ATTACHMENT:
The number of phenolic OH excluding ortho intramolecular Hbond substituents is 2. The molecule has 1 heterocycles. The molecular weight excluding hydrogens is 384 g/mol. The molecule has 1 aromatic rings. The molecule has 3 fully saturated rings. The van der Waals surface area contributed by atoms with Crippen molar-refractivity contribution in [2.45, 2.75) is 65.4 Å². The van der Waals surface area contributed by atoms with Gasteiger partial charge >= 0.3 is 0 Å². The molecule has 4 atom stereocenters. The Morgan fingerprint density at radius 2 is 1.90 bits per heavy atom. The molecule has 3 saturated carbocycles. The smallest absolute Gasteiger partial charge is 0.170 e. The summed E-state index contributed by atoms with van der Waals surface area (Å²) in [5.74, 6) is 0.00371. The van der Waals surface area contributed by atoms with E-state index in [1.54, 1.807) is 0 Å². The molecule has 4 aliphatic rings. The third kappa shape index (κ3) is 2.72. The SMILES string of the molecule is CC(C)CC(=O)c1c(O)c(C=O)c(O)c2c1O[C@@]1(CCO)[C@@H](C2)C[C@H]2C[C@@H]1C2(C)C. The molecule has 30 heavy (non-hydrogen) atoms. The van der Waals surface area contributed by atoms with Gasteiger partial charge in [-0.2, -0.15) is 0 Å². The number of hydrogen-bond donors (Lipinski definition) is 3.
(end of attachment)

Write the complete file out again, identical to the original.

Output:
The number of phenolic OH excluding ortho intramolecular Hbond substituents is 2. The molecule has 1 heterocycles. The molecular weight excluding hydrogens is 384 g/mol. The molecule has 1 aromatic rings. The molecule has 3 fully saturated rings. The van der Waals surface area contributed by atoms with Crippen molar-refractivity contribution in [2.45, 2.75) is 65.4 Å². The van der Waals surface area contributed by atoms with Gasteiger partial charge >= 0.3 is 0 Å². The molecule has 4 atom stereocenters. The Morgan fingerprint density at radius 2 is 1.90 bits per heavy atom. The molecule has 3 saturated carbocycles. The smallest absolute Gasteiger partial charge is 0.170 e. The summed E-state index contributed by atoms with van der Waals surface area (Å²) in [5.74, 6) is 0.00371. The van der Waals surface area contributed by atoms with E-state index in [1.54, 1.807) is 0 Å². The molecule has 4 aliphatic rings. The third kappa shape index (κ3) is 2.72. The SMILES string of the molecule is CC(C)CC(=O)c1c(O)c(C=O)c(O)c2c1O[C@@]1(CCO)[C@@H](C2)C[C@H]2C[C@@H]1C2(C)C. The molecule has 30 heavy (non-hydrogen) atoms. The van der Waals surface area contributed by atoms with Gasteiger partial charge in [-0.2, -0.15) is 0 Å². The number of hydrogen-bond donors (Lipinski definition) is 3.